Tuesday, December 27, 2011

Tuesday 27 December 2011 - Orleans

We had been thinking about a trip out of town and had narrowed it down to either Lille or Orleans.  In the end we decided to go to Orleans for the day.

The metro always looks clean but early in the morning it sparkles as the stations are cleaned every night.  We quickly travelled across to Austerlitz and found the train to Orleans in the new part of the station underneath an enormous concrete pad that is being built over the station.  I presume the overall roof will eventually be dismantled.  A supervisor was zooming around on a Segway.

Some things don't change and the train was a long one made up of Corail coaches.  The toilets were locked until we departed because they dump onto the tracks.  The 200 kmph cars are heavy and old but they are very roomy and comfortable and ride extremely well.  The train only went as far as Orleans, stopping at Les Aubrais.  It was full.  There is a two hour service and one would think the SNCF should consider an hourly interval service of slightly shorter trains.

It was foggy when we left and the fog became even thicker as we approached Orleans - so thick that we could only see the concrete guideway for the Bertin Aerotrain (http://colinchurcher2011-01.blogspot.com/2011/05/tuesday-17-may-valencay-and-romorantin.html) experiments when we were very close to them approaching Les Aubrais.
The fog was so thick that we couldn't see these concrete supports - picture taken April 2011
The engineer was ahead of time at Les Aubrais, he slowed considerably when we were about ten minutes out, and we were on time into Orleans.
At the SNCF station.
We found the tram stop, purchased day passes from a machine, and went into the town centre.  A pleasant young lady in the TAO (transport) office provided a map of the system and was looking forward to the opening of line B next summer.  It was cold and damp and the fog didn't look as if it would lift (it didn't).  We found  a coffee shop and the lady there told us Orleans has a population of 150,000 in the centre and mentioned that 50,000 people from this region go into Paris daily to work.  She was aware of the consultation about proposals to connect Orleans with Paris by TGV in 2025 and was looking forward to it.  The new tramway will run just outside her shop.  She was pleased that they will be using the ground system rather than overhead wires because it goes right in front of the Cathedral.  She liked what had been done in Bordeaux and was looking forward to the opening of the second tramway route next June-July.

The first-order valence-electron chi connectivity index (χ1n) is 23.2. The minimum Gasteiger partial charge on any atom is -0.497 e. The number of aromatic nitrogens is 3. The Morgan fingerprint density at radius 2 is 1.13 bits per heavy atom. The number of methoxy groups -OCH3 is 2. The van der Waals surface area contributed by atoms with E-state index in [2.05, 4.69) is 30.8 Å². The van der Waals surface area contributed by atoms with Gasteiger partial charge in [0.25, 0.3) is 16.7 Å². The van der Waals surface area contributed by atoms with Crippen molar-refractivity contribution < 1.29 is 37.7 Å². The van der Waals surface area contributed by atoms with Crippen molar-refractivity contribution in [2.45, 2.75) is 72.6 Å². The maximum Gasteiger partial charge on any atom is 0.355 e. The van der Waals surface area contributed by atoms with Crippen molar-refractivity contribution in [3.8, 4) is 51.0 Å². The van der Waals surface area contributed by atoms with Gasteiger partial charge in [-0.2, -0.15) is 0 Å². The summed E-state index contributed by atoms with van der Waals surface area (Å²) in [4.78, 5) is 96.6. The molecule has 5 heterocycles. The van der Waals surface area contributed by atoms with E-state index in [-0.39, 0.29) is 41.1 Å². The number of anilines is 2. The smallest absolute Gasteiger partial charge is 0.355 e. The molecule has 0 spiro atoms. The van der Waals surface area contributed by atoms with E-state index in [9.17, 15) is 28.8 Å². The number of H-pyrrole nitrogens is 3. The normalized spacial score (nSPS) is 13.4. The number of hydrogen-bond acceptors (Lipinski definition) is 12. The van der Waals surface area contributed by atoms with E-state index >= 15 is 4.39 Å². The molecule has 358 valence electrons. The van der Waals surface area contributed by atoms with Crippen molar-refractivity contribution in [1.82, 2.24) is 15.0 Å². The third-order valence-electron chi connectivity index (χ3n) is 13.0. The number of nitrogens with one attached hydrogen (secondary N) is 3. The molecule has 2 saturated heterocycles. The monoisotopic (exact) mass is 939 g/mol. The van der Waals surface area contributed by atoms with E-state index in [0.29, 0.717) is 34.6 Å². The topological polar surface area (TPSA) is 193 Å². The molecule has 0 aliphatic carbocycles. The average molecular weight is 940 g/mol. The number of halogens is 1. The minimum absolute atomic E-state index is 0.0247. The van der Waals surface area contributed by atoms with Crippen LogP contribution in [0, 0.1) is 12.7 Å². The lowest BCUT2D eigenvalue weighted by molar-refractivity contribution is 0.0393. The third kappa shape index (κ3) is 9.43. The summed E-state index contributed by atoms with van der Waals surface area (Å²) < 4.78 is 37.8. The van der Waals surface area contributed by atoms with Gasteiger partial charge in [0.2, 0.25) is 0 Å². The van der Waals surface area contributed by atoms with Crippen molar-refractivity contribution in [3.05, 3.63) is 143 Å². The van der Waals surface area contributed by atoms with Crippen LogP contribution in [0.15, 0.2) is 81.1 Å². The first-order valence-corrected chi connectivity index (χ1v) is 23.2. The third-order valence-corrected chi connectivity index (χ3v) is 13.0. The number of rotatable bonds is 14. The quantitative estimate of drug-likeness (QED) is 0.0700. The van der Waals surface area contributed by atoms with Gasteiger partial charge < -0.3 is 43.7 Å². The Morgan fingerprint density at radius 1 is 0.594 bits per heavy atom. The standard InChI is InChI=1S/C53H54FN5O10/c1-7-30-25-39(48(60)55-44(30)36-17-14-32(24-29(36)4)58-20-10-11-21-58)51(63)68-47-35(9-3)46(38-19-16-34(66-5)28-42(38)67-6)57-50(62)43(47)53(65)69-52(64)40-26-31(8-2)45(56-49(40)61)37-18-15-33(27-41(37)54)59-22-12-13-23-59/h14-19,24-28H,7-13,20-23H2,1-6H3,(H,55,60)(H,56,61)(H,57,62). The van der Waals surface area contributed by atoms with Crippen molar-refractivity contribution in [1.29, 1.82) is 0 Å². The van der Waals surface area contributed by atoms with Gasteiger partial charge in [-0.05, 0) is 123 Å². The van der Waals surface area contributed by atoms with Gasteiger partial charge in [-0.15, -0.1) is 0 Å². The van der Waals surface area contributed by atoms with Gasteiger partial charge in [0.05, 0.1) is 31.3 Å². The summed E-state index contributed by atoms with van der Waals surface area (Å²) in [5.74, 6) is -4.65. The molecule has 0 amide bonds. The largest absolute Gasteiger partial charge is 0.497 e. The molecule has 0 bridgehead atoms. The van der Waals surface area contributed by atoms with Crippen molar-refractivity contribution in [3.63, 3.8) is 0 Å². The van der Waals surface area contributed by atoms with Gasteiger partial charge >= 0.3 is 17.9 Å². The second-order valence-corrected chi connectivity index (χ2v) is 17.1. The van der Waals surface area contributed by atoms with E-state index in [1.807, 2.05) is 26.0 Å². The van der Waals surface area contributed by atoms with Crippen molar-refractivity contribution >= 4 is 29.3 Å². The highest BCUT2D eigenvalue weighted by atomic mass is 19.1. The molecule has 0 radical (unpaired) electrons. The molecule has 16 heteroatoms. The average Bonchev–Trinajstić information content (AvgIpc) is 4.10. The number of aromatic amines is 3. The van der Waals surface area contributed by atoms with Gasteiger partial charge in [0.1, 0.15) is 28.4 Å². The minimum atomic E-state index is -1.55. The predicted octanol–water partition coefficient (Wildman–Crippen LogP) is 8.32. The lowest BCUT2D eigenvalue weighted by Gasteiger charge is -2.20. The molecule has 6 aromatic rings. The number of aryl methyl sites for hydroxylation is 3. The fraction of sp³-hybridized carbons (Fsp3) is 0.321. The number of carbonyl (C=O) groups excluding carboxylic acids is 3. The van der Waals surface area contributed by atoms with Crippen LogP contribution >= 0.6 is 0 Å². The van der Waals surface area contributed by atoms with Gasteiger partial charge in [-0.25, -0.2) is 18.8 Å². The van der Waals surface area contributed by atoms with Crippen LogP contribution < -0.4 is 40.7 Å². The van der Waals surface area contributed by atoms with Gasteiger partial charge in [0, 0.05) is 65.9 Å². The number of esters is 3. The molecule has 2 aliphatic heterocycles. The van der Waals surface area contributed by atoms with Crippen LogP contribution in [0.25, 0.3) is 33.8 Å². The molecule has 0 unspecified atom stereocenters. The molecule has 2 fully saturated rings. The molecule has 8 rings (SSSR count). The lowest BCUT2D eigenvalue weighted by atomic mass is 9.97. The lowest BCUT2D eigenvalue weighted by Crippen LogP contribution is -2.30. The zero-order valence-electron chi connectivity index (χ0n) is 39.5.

The tracks for the new line B, including the centre rail have been laid in the city centre area.  The view of the cathedral would have been marred by overhead wires.
Our next stop was the Tourist Office where we obtained a map and were told where to find the restaurants.  She also explained that the original Mairie, a Renaissance building, was open for visits.  It is beautiful and is now mainly used for weddings etc.  but it has some well restored rooms including the mayor's office and the council meeting room.
Original Mairie

Stained glass window in the old Mairie.
A porcupine is the royal animal and can be seen in many locations, particularly at Blois.
Stained glass window at Blois (taken in 2002)
The cathedral is across from the old Mairie and is worth a visit.  It has a very high ceiling and the stained glass is first rate and in good condition.
The cathedral has a very high roof

Time for lunch and we found a restaurant where we had veloute of potiron (Mary) (pumpkin soup?)/terrine of rabbit then confit de canard.  With a bottle of Madiran this was a very filling meal.  This is the first time we have had Madiran.  It is a  very dark wine, very similar in color and taste to Cahors.
Sometimes it is better to stick to the language you know.  "Part of the butcher in the green pepper" - which part? We didn't eat here.
We found the Halles Chatelet which we had imagined would be a covered market but which turned out to be a shopping mall with a good food court.  There is a residential section as well.  However, it didn't seem to have a toilet. The river Loire was flowing swiftly although we could hardly see the other side for the fog.  Walking back into town we found the toilet for the Halles Chatelet.  A one-holer for the entire shopping mall.

The old town is very interesting.  There are many half timbered buildings, some with intricate carvings, and many of the stone buildings have very elaborate carving.  The Christmas market was very busy.  The kids were enjoying the ferris wheel, roundabout and skating rink while there was lots of chocolate and sweet and savory treats for all to enjoy.  One stall was selling only sausages from the Auvergne.
Back along the main street we saw the wreckage of a car which had been driven into a building.  It was quite a mess.  The airbag had operated and the sapeurs pompiers had already taken away the occupant(s).

Now it was time to take the tram from the station to the end of the line at Jules Verne and back to Les Aubrais.  We arrived about 5 minutes before a train to Paris was due to leave.  A SNCF demoiselle in bright orange high visibility clothing assured us that we could use our tickets on this train which ran non-stop to Austerlitz.
The SNCF have hung a few decorations from the roof of Austerlitz.  Will this come down when the overall concrete pad is completed?  It would then become an uninviting concrete anonymity similar to Montparnasse.

No comments:

Post a Comment